Finally, to be entitled to the benefit of the predecessor application, claims within the continuation application must be fully supported by the technical disclosure found within the predecessor application. Claims that reference "new matter" found in the continued application, but not in the predecessor application, are entitled only to the actual filing date of the continued application. As noted earlier, such an application is termed a "continuation-in-part," or CIP.43
It should be appreciated that an applicant may file a continuation application even though the "parent" application has resulted in an issued patent itself. Even in circumstances where the USPTO examiner has allowed all of the claims of a patent application to issue, the inventor may nonetheless file a continuation application. He may do so in order to obtain broader claims, to obtain claims that more closely track his competitor's products, or for any other reason.
Continued applications are widely used in modern patent practice. In 2006, about 29.4% of the applications filed at the USPTO were continued applications, as compared to approximately 18.9% in 1990 and approximately 11.4% in 1980.44 Furthermore, the relevant provisions of the Patent Act place no numerical limits upon the number of continued applications that may be filed. Many existing U.S. patents have relied upon a chain of four, five, or even greater number of continuations, CIPs, and RCEs.45
As part of its rules announcement of August 21, 2007, the USPTO imposed some limitations upon the number of continued applications that could be filed absent a petition by the applicant. In particular, the USPTO rules stipulate that applicants may file only two continuations or CIPs, plus one RCE, with respect to an original application as a matter of right. In order to file additional continued applications, the applicant must submit a petition showing an amendment, argument, or evidence that could not have been previously submitted.
The USPTO issued the rules on August 21, 2007, and followed them with an additional "clarification" memorandum on October 10, 2007.46 The rules were to apply to applications filed after November 1, 2007. In addition, the rules were to apply to applications that had been filed at the USPTO prior to November 1, 2007, provided that they had not yet been reviewed by the USPTO.
The USPTO rationalized its rule in part on the basis of administrative efficiency. As explained by the USPTO:
The volume of continued examination filings ... is having a crippling effect on the Office's ability to examine "new" (i.e., non-continuing) applications.... The cumulative effect of these continued examination filings is too often to divert patent examining resources from the examination of new applications disclosing new technology and innovations, to the examination of applications that are a repetition of prior applications that have already been examined and have either issued or become abandoned.47
The USPTO has also explained that the public interest lies in knowledge of the scope of patent claims. According to the USPTO, the filing of a sequence of continued applications leaves the public "with an uncertainty as to what the set of patents resulting from the initial application will cover."48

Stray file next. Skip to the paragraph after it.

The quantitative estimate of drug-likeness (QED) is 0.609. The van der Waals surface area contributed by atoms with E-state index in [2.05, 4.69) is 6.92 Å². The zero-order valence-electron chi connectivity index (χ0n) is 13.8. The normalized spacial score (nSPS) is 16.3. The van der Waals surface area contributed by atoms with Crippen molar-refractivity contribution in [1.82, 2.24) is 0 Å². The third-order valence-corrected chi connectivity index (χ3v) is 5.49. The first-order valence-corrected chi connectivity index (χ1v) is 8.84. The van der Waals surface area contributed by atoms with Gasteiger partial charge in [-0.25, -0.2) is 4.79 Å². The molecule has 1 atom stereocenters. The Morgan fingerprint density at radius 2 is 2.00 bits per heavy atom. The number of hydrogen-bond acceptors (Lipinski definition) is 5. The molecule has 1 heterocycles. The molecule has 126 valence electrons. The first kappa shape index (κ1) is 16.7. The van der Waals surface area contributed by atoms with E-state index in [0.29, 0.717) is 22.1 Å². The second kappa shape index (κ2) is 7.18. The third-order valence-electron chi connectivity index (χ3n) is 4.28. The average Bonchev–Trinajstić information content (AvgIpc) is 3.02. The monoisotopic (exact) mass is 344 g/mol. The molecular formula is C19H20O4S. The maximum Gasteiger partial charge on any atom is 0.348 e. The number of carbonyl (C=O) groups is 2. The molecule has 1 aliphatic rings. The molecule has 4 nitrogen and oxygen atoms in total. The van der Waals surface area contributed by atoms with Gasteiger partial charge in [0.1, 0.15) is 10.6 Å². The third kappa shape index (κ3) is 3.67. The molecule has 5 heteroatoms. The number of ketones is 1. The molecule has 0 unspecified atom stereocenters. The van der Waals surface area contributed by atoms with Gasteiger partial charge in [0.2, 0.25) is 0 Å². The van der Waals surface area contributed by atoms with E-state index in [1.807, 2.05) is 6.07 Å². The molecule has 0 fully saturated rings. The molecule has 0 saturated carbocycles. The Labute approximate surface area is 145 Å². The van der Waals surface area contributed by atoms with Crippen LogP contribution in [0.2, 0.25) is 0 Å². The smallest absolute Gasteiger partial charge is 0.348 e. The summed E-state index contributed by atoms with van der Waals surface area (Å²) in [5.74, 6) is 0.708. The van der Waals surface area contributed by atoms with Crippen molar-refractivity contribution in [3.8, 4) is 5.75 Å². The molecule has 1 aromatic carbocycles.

Academics have also criticized continued application practice. Mark Lemley and Kimberly Moore, then members of the Berkeley and George Mason law school faculties respectively,49 stated that continued application practice has introduced a number of deleterious consequences into the patent law:
First, at a minimum, continuation practice introduces substantial delay and uncertainty into the lives of a patentee's competitors, who cannot know whether a patent application is pending in most circumstances. Second, the structure of the PTO suggests that continuations may well succeed in "wearing down" the examiner, so that the applicant obtains a broad patent not because he deserves one, but because the examiner has neither incentive nor will to hold out any longer. Third, continuation practice can be—and has been—used strategically to gain advantages over competitors by waiting to see what product the competitor will make, and then drafting patent claims specifically designed to cover that product. Finally, some patentees have used continuation practice to delay the issuance of their patent precisely in order to surprise a mature industry, a process known as "submarine patenting."50
On the other hand, critics of the USPTO rules explain that continuation practice has a number of beneficial attributes. First, some observers believe that continued application practice allows inventors to pursue a cautious, deliberate strategy before the USPTO, allowing them to obtain robust patent rights. This tactic may be appropriate in view of recent judicial opinions that have emphasized the doctrine of "prosecution history estoppel."51 Broadly stated, this principle allows courts to consider negotiations between the applicant and the examiner when determining the scope of rights associated with a particular patent. In view of these judicial developments, some patent practitioners believe that it is unwise to make certain concessions to the examiner during the course of prosecution. The ability to file a continued application supports this strategy by allowing additional opportunities for discourse between the applicant and examiner.52